Our New Zealand Nothofagus beech trees have vanished! Just before Xmas been, a major taxonomic revision of Southern Beech Trees quietly occured that sees Nothofagus vanish from our shores, to be replaced by Fuscospora and Lophozonia. Nothofagus is no more in New Zealand.
Red Beech was Nothofagus fusca, now: Fuscospora fusca, Hard Beech was Nothofagus truncata, now: Fuscospora truncata, Silver Beech was Nothofagus menzeseii, now: Lophozonia menziesii, Black Beech was Nothofagus solandri var. solandri, now: Fuscospora solandri, Mountain Beech was Nothofagus solandri var. cliffortioides, now: Fuscospora cliffortioides. It’s going to take a bit to get the new names rolling from the tongue.
While we’re on the subject of our beautiful Southern Beeches, I took a photo that shows just how colourful these trees get. This was taken near the top of the 4×4 Porika Road track in Nelson Lakes National Park and shows both new growth leaf colour and beech mast flowering:
Of interest is that this year is a ‘Mast’ year for our beech forest.
Masting is a breeding strategy that sees a species breed only once every few years, and then all individuals breed in unison, when conditions are favourable. Our beech forests are into it now.
The forest will soon have an abundance of food for seed eaters, but this has a major unfortunate side effect… Introduced mice will breed very quickly to take advantage of the extra food supply, followed by a boom of non-native introduced predators such as stoats to take advantage of the extra mice to eat in the forest.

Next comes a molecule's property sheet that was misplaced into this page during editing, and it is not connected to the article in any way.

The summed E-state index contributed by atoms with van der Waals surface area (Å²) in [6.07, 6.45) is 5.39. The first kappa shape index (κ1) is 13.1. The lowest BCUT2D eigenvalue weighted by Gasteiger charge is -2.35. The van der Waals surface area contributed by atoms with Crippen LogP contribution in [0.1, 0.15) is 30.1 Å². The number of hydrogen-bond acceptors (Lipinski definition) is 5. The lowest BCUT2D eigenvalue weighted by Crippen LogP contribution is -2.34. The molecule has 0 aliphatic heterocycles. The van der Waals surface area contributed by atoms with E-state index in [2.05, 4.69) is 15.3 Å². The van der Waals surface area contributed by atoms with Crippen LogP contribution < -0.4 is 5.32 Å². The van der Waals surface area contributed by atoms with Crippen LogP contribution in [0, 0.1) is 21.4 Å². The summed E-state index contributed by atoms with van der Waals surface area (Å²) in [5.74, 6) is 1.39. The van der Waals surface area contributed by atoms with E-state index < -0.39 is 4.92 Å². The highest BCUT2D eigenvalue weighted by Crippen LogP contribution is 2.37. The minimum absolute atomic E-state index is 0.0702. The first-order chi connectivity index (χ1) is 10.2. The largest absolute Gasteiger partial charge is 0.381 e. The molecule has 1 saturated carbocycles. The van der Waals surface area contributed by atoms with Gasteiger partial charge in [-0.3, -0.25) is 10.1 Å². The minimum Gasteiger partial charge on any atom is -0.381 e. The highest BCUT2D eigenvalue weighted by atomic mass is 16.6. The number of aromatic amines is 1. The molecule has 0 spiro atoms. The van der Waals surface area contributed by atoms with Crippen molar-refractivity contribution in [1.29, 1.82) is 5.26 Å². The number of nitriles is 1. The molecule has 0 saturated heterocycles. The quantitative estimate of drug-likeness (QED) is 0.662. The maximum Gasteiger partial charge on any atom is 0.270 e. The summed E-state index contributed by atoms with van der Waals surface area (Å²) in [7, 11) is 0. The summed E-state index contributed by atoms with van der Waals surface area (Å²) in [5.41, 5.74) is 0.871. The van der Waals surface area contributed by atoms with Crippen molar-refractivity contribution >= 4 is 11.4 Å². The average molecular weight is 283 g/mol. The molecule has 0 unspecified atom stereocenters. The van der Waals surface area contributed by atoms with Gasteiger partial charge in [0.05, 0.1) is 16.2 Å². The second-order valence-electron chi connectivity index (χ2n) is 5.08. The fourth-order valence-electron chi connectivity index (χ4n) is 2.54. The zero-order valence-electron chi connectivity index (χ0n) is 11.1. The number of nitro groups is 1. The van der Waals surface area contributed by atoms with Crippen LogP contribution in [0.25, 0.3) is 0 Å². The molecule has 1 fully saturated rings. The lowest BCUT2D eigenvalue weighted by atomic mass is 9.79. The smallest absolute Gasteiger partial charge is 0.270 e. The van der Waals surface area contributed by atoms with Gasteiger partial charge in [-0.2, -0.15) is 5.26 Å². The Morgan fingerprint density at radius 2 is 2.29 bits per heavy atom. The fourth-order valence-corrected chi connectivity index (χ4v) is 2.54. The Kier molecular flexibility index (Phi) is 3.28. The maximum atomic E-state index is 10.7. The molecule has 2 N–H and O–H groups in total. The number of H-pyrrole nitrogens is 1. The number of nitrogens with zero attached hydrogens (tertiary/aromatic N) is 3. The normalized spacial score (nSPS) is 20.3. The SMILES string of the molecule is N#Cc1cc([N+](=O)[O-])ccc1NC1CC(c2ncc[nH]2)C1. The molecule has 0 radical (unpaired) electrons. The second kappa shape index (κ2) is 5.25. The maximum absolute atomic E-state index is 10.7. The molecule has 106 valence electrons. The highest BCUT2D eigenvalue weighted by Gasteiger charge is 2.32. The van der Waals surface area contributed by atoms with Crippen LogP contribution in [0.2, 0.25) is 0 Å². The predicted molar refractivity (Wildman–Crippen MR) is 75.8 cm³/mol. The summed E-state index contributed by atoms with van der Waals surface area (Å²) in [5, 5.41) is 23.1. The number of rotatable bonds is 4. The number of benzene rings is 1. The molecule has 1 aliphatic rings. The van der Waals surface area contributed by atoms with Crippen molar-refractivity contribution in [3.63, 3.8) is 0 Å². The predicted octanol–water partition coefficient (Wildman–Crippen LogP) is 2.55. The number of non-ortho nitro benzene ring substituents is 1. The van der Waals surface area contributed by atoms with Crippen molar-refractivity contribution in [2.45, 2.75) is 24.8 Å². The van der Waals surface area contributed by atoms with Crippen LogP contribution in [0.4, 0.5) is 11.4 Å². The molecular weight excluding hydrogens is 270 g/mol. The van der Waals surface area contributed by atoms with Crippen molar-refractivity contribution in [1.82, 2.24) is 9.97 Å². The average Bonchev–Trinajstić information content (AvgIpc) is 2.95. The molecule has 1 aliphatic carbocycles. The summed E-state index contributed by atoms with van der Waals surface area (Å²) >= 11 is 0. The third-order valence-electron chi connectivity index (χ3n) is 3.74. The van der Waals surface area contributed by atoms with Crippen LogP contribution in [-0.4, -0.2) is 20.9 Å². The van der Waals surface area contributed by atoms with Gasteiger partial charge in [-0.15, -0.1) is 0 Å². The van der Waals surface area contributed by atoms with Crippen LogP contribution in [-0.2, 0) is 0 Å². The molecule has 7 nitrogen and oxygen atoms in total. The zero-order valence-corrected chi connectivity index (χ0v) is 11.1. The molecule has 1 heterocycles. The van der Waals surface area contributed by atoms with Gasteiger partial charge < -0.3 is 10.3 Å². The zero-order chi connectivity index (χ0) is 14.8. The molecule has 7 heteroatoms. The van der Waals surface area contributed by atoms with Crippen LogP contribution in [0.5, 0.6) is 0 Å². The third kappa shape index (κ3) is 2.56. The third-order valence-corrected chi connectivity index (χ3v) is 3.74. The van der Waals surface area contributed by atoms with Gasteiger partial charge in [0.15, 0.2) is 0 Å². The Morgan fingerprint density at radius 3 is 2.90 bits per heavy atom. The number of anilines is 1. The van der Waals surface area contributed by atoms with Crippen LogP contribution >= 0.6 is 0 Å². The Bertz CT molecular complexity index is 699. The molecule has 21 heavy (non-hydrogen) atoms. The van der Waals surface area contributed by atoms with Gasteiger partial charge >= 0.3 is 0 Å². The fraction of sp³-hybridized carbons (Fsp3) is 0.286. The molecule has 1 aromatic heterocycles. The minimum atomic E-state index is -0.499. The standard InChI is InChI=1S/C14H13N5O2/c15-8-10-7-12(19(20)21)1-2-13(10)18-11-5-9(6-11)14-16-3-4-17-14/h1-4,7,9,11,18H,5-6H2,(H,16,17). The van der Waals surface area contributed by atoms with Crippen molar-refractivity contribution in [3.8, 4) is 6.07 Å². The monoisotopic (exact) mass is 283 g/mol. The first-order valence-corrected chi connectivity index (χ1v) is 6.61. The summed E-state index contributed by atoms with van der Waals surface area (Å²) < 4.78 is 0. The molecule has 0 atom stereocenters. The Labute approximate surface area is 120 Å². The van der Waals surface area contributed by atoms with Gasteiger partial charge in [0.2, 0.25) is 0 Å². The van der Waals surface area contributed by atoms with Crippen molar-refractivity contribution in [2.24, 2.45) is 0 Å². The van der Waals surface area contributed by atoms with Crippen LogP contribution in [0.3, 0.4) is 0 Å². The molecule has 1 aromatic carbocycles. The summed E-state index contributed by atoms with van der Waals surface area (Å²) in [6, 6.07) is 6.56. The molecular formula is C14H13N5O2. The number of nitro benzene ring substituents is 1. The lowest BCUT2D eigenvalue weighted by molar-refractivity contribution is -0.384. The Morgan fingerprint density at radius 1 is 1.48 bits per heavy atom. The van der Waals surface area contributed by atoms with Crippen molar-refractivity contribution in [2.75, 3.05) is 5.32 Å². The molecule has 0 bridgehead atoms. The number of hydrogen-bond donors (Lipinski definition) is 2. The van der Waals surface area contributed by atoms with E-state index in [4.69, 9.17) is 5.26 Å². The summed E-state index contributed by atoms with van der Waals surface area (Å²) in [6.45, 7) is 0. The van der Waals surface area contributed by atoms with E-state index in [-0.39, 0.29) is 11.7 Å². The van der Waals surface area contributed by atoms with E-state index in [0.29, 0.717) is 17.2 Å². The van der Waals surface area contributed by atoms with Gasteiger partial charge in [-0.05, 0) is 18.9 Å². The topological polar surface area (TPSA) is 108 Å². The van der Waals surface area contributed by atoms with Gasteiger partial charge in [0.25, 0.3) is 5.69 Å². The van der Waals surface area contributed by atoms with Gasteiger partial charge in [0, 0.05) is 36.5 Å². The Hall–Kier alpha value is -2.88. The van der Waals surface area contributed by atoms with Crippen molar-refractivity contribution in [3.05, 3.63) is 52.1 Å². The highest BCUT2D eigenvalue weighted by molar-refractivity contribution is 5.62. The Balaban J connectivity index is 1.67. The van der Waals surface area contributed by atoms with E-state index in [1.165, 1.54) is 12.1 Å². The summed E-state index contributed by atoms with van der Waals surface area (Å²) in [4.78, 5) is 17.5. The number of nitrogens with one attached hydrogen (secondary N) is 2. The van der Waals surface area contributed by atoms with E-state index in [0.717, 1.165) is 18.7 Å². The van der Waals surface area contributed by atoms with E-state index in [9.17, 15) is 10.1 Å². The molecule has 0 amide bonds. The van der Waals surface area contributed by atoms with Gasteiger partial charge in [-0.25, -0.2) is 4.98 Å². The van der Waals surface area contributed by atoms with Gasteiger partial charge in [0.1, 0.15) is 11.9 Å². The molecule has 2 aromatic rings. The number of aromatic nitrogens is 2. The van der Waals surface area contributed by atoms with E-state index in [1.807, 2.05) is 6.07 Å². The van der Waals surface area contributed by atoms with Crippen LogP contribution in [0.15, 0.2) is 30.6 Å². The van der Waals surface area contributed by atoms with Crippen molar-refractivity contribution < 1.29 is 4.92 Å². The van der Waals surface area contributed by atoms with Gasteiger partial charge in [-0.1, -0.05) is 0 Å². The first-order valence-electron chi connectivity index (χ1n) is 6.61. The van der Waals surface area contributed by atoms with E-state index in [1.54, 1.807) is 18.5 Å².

There will be the inevitable collapse of resources in the system, when the mice run out of beech seed, and the stoats have run out of mice, they’ll be forced to turn their attention to hunting our native birds and fauna to stave off starvation. This beech mast year is an interesting spectacle but one that will introduce a huge wave of unsustainable carrying capacity distuption with serious downstream negative effects for our native wildlife and ecosystems.
Here’s a photo taken during a previous Beech Mast year when there were young wild mice everywhere in the forest – I’d literally see one every 10 metres scarrying around on the forest floor.